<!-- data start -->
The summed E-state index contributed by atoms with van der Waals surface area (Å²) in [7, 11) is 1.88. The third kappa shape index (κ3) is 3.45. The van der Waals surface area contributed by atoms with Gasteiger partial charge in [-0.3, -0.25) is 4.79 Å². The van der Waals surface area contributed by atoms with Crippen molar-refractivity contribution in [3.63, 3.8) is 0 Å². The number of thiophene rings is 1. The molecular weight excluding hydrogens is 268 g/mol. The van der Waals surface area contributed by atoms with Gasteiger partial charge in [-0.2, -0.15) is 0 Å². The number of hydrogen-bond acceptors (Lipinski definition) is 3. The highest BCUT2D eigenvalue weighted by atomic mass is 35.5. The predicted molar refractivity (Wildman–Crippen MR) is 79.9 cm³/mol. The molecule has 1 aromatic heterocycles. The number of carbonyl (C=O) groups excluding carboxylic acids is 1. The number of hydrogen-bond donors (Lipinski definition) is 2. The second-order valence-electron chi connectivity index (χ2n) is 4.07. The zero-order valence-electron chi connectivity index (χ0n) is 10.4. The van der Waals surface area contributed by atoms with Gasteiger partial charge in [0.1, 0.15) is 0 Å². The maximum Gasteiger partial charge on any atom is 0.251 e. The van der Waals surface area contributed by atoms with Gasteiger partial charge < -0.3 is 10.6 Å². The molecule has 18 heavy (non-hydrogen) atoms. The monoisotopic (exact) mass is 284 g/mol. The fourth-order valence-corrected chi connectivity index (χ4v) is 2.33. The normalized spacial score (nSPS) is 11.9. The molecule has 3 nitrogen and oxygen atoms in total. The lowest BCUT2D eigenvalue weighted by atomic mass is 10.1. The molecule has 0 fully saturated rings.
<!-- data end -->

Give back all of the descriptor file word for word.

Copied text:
The summed E-state index contributed by atoms with van der Waals surface area (Å²) in [7, 11) is 1.88. The third kappa shape index (κ3) is 3.45. The van der Waals surface area contributed by atoms with Gasteiger partial charge in [-0.3, -0.25) is 4.79 Å². The van der Waals surface area contributed by atoms with Crippen molar-refractivity contribution in [3.63, 3.8) is 0 Å². The number of thiophene rings is 1. The molecular weight excluding hydrogens is 268 g/mol. The van der Waals surface area contributed by atoms with Gasteiger partial charge in [-0.2, -0.15) is 0 Å². The number of hydrogen-bond acceptors (Lipinski definition) is 3. The highest BCUT2D eigenvalue weighted by atomic mass is 35.5. The predicted molar refractivity (Wildman–Crippen MR) is 79.9 cm³/mol. The molecule has 1 aromatic heterocycles. The number of carbonyl (C=O) groups excluding carboxylic acids is 1. The number of hydrogen-bond donors (Lipinski definition) is 2. The second-order valence-electron chi connectivity index (χ2n) is 4.07. The zero-order valence-electron chi connectivity index (χ0n) is 10.4. The van der Waals surface area contributed by atoms with Gasteiger partial charge in [0.1, 0.15) is 0 Å². The maximum Gasteiger partial charge on any atom is 0.251 e. The van der Waals surface area contributed by atoms with Gasteiger partial charge < -0.3 is 10.6 Å². The molecule has 18 heavy (non-hydrogen) atoms. The monoisotopic (exact) mass is 284 g/mol. The fourth-order valence-corrected chi connectivity index (χ4v) is 2.33. The normalized spacial score (nSPS) is 11.9. The molecule has 3 nitrogen and oxygen atoms in total. The lowest BCUT2D eigenvalue weighted by atomic mass is 10.1. The molecule has 0 fully saturated rings.